Sunday, January 25, 2009

Weather Punishes Euskal Herria

The reports about the storm that hit Western Europe keep mentioning Spain and France, well, as it happens, Euskal Herria is wedged between these two states so yes, the storm did created some havoc in the land of the Basques.

Here you have this note from Google News:

Hurricane-force winds kill 15 in Spain, France

BARCELONA, Spain (AFP) — Hurricane-force winds lashed Spain and France Saturday, killing at least 15 people including four children when part of a sports hall collapsed, while over a million were left without power.

High winds, gusting up to 150 kilometres an hour (95 miles per hour) in northern Spain, brought down part of a sports hall in Sant Boi de Llobregat, near Barcelona, a regional government spokeswoman said, killing the four children and injuring nine.

Spanish media reported the children had been playing baseball outside but took shelter in the building.

"It seems that the roof shifted and brought down part of the wall," the spokeswoman said.

Meanwhile French forecasters warned the storms could be as ferocious as the tempest in 1999, which uprooted millions of trees, although over a "more limited geographical area."

They reported record-breaking winds, reaching 184 kilometres an hour at Perpignan, and sounded a red alert across nine departments for the first time, though they reduced it to one later in the day.

The winds caused widespread disruption in both countries, with some 1.3 million homes experiencing power cuts in France, according to electricity grid operator ERDF, and tens of thousands in Spain also without power as high voltage lines were brought down.

The weather also wreaked havoc on the roads, with fallen trees hampering engineers struggling to restore power. French Interior Minister Michele Alliot-Marie said 715 additional staff had been sent to the region to assist.

"It's the apocalypse," said Peio Poueyts, in the tourism office in the French city of Biarritz on the Atlantic coast, where 135 kilometre-per-hour winds were reported.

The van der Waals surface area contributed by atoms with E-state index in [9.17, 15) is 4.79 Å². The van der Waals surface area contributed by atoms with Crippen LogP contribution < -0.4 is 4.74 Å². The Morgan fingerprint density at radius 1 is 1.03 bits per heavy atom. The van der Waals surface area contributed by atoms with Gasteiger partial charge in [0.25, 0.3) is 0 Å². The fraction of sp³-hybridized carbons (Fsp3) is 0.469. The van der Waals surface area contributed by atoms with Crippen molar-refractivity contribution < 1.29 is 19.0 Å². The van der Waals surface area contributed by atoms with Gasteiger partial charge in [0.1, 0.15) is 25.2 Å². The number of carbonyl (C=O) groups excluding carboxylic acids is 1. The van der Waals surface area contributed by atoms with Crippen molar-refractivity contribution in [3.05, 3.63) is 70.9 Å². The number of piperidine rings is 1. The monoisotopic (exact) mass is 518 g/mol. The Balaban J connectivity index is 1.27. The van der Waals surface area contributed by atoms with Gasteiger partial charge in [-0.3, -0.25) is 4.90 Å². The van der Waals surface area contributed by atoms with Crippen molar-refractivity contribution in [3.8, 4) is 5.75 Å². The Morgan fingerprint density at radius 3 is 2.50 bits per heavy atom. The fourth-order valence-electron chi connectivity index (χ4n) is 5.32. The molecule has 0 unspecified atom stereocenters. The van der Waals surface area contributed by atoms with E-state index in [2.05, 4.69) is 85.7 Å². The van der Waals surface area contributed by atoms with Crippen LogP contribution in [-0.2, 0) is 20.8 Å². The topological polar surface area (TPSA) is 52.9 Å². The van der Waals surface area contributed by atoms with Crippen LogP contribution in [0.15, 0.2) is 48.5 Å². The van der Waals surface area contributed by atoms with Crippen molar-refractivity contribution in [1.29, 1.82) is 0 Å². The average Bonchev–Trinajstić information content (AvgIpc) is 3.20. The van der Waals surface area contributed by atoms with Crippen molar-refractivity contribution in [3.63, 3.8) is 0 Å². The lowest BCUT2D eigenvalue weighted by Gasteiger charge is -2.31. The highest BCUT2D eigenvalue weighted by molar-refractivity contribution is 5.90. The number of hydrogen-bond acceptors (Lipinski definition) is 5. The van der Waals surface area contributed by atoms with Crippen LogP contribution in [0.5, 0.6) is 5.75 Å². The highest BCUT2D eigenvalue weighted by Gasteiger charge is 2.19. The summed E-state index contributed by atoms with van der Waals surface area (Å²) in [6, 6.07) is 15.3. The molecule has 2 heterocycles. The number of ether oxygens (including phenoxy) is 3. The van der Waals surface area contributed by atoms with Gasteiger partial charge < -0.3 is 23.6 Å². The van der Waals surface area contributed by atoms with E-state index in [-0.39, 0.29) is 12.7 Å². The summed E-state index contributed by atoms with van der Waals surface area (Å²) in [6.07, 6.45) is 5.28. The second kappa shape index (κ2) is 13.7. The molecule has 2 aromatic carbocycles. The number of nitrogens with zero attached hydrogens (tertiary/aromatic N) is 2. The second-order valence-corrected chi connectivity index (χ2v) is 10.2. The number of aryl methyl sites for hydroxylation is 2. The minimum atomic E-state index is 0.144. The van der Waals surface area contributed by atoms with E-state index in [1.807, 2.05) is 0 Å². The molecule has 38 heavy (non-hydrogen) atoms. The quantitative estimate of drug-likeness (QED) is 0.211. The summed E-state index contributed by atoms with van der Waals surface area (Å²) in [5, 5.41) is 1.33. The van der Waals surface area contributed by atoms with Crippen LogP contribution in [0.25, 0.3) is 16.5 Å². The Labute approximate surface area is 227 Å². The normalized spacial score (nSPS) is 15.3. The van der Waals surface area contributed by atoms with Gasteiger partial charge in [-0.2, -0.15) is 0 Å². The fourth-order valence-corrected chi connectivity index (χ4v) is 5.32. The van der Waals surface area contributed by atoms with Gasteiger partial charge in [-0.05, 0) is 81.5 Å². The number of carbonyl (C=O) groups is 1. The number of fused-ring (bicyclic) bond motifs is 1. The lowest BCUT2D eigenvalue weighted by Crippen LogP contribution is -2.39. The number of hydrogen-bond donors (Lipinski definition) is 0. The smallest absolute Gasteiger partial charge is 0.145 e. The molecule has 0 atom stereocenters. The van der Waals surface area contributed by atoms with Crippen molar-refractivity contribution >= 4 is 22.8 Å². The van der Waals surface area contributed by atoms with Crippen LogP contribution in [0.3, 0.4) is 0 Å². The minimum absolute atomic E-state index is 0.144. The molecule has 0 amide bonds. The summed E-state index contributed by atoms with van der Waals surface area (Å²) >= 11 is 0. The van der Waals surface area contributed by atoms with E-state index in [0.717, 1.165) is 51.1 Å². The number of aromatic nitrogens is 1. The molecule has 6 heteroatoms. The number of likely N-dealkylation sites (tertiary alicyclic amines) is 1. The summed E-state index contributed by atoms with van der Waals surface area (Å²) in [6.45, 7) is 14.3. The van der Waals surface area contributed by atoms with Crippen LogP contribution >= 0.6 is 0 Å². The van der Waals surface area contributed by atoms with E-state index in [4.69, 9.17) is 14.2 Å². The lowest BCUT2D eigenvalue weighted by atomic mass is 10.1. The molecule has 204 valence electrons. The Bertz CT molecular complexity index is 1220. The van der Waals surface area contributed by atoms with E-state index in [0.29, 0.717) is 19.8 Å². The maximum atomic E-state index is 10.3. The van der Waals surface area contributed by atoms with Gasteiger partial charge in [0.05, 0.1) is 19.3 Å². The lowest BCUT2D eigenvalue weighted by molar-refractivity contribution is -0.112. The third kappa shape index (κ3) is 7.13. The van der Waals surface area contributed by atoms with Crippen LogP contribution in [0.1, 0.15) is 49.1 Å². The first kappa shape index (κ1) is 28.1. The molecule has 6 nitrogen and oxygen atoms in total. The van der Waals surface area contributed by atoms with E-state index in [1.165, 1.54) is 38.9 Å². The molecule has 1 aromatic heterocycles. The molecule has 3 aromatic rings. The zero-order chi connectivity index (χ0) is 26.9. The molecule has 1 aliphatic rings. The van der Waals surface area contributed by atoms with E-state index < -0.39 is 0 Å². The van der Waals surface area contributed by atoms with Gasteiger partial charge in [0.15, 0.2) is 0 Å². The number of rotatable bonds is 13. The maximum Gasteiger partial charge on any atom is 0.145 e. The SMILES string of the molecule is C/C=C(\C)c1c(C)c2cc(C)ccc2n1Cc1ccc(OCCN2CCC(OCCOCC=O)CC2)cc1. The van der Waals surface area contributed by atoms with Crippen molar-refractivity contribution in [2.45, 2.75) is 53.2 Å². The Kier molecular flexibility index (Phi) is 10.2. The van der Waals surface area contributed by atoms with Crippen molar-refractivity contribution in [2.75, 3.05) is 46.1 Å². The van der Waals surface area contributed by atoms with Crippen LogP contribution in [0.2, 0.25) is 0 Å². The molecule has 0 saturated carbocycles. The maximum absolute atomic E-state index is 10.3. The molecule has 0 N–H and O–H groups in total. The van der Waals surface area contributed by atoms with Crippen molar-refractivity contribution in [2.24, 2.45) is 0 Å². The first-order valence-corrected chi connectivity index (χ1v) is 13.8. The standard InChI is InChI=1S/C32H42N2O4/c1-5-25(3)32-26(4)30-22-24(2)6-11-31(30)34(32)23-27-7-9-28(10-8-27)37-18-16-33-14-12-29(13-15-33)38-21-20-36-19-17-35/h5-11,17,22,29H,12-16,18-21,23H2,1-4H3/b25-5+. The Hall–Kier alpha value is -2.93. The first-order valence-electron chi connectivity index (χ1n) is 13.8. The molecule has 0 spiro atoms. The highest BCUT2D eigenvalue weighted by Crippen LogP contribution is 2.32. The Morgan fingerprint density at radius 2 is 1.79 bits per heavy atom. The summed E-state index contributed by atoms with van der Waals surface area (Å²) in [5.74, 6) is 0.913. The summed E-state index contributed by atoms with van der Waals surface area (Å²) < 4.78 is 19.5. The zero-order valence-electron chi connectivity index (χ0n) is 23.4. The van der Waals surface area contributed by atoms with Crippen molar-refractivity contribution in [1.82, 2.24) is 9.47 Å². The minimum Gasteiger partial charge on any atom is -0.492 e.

Train, bus and rail transportation were cancelled and many of Biarritz's stores were shuttered up.

French President Nicolas Sarkozy announced he would visit the region on Sunday.

Apart from the children in the Spanish sports hall, a 52-year-old woman died in Barcelona late on Friday night when she was crushed by a collapsed wall. Another woman died Saturday in the northern Castilla-Leone region when a door, lifted by the winds, crashed into her.

In Galicia, in northwestern Spain, a civil guard sergeant was killed by a falling tree as he was directing traffic.

In the southeastern Spanish province of Alicante, a 51-year-old man was also killed by a collapsing wall, while one of six seamen rescued from their Portuguese cargo ship by helicopter off Galicia died, media reported.

The death toll also included a municipal employee near Barcelona and a 60-year-old man in Spain's Catalonia province.

Four people died in southwestern France, including two drivers who were killed by falling trees in the Landes department. A 78-year-old also died when he was hit by flying debris outside his home, local authorities said.

Meanwhile, a 73-year-old women died in the southwestern Gironde department when the storm cut electricity powering her breathing machine.

In Spain's northern Basque country, waves as high as 21.5 metres (70 feet) were recorded off Cape Matxitxako, according to a spokesman for the regional interior ministry. Dozens of people had to be evacuated from the area after wind blew the roofs from their homes.

Some 14,000 people were also evacuated in the Alicante region due to a forest fire apparently touched off by a downed cable.

Flights were disrupted across northern Spain from Bilbao in the Basque Country to Ibiza in the Balearic Islands, while train travel was also disrupted.

Most ski stations in the Pyrenees mountains closed due to the risk of avalanches.

Air France cancelled domestic flights passing through the affected zone, and all rail traffic was halted in the Midi-Pyrenees region, mainly because of fallen trees on the tracks.

Authorities said Bordeaux airport and the Aquitaine bridge across the Gironde river were closed, and flights were also suspended at Toulouse airport, though they resumed later Saturday.

However rail operator SNCF said there would be no trains in the region before Sunday.

Separately, avalanches in Scotland and France killed five people with three other lives seriously endangered in the French Alps.

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